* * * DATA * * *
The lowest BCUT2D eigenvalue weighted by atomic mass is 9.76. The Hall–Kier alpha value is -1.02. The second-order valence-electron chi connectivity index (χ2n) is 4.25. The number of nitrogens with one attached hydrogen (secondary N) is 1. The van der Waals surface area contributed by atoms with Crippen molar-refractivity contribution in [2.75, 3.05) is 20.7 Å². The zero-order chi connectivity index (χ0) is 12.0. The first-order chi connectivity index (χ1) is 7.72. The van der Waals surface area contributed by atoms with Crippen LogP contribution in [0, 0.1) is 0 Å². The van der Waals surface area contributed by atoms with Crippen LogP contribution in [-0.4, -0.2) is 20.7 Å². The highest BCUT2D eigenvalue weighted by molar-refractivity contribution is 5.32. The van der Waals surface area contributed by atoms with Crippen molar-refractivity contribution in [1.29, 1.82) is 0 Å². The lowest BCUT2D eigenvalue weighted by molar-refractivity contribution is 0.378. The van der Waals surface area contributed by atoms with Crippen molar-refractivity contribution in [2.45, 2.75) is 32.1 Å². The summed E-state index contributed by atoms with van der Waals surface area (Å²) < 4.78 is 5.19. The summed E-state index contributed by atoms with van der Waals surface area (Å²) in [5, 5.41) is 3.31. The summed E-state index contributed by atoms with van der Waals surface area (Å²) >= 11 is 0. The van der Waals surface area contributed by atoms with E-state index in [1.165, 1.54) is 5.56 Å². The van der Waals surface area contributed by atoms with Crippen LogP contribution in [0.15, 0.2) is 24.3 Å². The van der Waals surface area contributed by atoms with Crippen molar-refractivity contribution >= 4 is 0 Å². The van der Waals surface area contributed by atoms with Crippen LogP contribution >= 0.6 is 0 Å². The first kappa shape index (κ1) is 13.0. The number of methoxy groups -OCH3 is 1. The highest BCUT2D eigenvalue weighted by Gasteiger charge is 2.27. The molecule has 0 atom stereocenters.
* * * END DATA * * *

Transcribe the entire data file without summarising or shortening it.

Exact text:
The lowest BCUT2D eigenvalue weighted by atomic mass is 9.76. The Hall–Kier alpha value is -1.02. The second-order valence-electron chi connectivity index (χ2n) is 4.25. The number of nitrogens with one attached hydrogen (secondary N) is 1. The van der Waals surface area contributed by atoms with Crippen molar-refractivity contribution in [2.75, 3.05) is 20.7 Å². The zero-order chi connectivity index (χ0) is 12.0. The first-order chi connectivity index (χ1) is 7.72. The van der Waals surface area contributed by atoms with Crippen LogP contribution in [0, 0.1) is 0 Å². The van der Waals surface area contributed by atoms with Crippen LogP contribution in [-0.4, -0.2) is 20.7 Å². The highest BCUT2D eigenvalue weighted by molar-refractivity contribution is 5.32. The van der Waals surface area contributed by atoms with Crippen molar-refractivity contribution in [1.29, 1.82) is 0 Å². The lowest BCUT2D eigenvalue weighted by molar-refractivity contribution is 0.378. The van der Waals surface area contributed by atoms with Crippen molar-refractivity contribution in [2.45, 2.75) is 32.1 Å². The summed E-state index contributed by atoms with van der Waals surface area (Å²) < 4.78 is 5.19. The summed E-state index contributed by atoms with van der Waals surface area (Å²) in [5, 5.41) is 3.31. The summed E-state index contributed by atoms with van der Waals surface area (Å²) >= 11 is 0. The van der Waals surface area contributed by atoms with E-state index in [1.165, 1.54) is 5.56 Å². The van der Waals surface area contributed by atoms with Crippen LogP contribution in [0.15, 0.2) is 24.3 Å². The van der Waals surface area contributed by atoms with Crippen molar-refractivity contribution >= 4 is 0 Å². The van der Waals surface area contributed by atoms with Crippen LogP contribution >= 0.6 is 0 Å². The first kappa shape index (κ1) is 13.0. The number of methoxy groups -OCH3 is 1. The highest BCUT2D eigenvalue weighted by Gasteiger charge is 2.27. The molecule has 0 atom stereocenters.